President Joe Biden has received significant backlash on social media after claiming his administration had effectively “ended cancer as we know it.”
The remark came during a speech about expanding access to mental health care at the White House on Tuesday.
His bold claim prompted a flurry of criticism from online critics, with some fact-checking the President and others mocking the apparent brazenness of his statement.
Conservative influencers and commentators wasted no time in expressing their skepticism, with State Freedom Caucus Network Communication Director Greg Price writing, “The dementia is so bad that now he thinks he cured cancer.”
Actor Nick Searcy also chimed in, sarcastically quipping, “Hey, @joebiden cured cancer, everybody! He just announced it! He did it with all the money Hunter got him from other countries! He’s a cancer-curing child-sniffing cocaine-doing hero! Bow down, Democrats, to the end of cancer hero!”
National Security Advisor for Sen. Ted Cruz (R-TX), Omri Ceren, questioned: “Who is briefing him and what are they telling him and why haven’t adults intervened?” Liz Willis, a former broadcaster who lost her mother to cancer in 2021, expressed her dismay, tweeting, “Idk my mom still seems pretty dead to me.”
During Biden’s 2020 campaign he pledged to “cure cancer”. Investing in research on the disease was a major focus of his administration, and Biden often cited the loss of his son, Beau Biden, to brain cancer in 2015, as a key inspiration for the push.
In 2016, Biden headed the “Cancer Moonshot” program during the Obama administration, aiming to find a cure for cancer. He revived the program in 2022, aiming to reduce the cancer death rate by at least half over the next 25 years and make fatal cancers treatable in the future.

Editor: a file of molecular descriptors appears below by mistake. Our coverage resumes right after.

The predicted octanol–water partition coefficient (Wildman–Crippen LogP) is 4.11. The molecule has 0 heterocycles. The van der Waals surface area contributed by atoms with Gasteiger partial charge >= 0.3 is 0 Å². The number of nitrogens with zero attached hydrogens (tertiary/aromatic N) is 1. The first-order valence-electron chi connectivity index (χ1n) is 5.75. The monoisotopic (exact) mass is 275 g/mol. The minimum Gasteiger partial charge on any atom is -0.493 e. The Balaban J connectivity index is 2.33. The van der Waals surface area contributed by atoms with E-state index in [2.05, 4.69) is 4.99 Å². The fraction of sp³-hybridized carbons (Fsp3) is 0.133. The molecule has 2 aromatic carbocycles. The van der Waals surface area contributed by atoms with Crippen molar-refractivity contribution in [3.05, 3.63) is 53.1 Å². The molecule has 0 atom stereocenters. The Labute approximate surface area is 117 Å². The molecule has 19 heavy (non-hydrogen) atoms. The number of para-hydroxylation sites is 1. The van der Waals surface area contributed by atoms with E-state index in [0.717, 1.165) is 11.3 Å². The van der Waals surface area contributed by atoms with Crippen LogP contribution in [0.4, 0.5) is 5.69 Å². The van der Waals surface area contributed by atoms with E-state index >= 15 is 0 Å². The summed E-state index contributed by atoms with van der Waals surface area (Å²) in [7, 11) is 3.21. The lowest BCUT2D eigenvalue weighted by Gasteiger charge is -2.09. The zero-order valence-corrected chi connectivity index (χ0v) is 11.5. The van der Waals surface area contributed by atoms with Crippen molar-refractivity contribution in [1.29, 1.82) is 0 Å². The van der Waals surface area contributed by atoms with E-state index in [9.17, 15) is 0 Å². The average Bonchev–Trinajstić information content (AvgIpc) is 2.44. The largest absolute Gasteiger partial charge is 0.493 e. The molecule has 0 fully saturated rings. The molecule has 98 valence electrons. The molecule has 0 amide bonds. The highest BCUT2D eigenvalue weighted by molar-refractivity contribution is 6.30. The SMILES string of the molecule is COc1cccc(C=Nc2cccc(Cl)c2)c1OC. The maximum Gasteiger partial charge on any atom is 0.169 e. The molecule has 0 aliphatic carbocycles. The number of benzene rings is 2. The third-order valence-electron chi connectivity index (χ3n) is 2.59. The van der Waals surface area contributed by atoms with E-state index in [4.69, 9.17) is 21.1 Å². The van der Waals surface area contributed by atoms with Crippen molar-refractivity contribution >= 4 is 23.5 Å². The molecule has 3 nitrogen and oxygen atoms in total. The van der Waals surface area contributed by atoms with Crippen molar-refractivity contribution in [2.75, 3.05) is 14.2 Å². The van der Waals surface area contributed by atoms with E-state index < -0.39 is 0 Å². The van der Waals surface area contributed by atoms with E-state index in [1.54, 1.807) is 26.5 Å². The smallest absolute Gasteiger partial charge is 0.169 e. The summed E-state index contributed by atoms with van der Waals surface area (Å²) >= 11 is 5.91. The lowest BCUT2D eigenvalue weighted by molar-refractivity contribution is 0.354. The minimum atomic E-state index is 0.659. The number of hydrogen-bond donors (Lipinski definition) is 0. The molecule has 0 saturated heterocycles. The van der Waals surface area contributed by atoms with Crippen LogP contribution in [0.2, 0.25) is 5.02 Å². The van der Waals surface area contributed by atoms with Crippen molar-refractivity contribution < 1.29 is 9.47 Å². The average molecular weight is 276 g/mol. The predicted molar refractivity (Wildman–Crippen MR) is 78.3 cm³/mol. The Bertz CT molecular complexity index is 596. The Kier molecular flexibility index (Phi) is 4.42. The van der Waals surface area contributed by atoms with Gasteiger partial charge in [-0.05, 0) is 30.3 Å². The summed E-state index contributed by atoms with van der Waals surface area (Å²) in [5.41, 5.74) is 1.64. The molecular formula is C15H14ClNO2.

Biden’s statement has fueled further debate on the feasibility of eradicating cancer, which claimed the lives of over 600,000 Americans in 2021.
A Gaffe-Prone Past For Joe Biden
Throughout his long political career, Joe Biden has been known for occasionally misspeaking or stumbling over his words during speeches and interviews. These incidents have often led to criticism and comedic attention.
In August 2019, while addressing the Iowa Asian and Latino Coalition, Biden made an awkward remark, suggesting that low-income children were just as talented as white children. He later clarified his statement but received criticism for the initial phrasing.
On multiple occasions, Biden mistakenly referred to the assassination of Martin Luther King Jr. as happening in the late 1970s and confused the date of D-Day during a speech.
During an interview with popular radio host Charlamagne Tha God in May 2020, Biden made a controversial statement telling African-Americans that if they couldn’t decide whether to support him or Trump, “you ain’t black.” The remark faced significant backlash for being perceived as condescending and dismissive.
Georgia Gilholy is a journalist based in the United Kingdom who has been published in Newsweek, The Times of Israel, and the Spectator. Gilholy writes about international politics, culture, and education.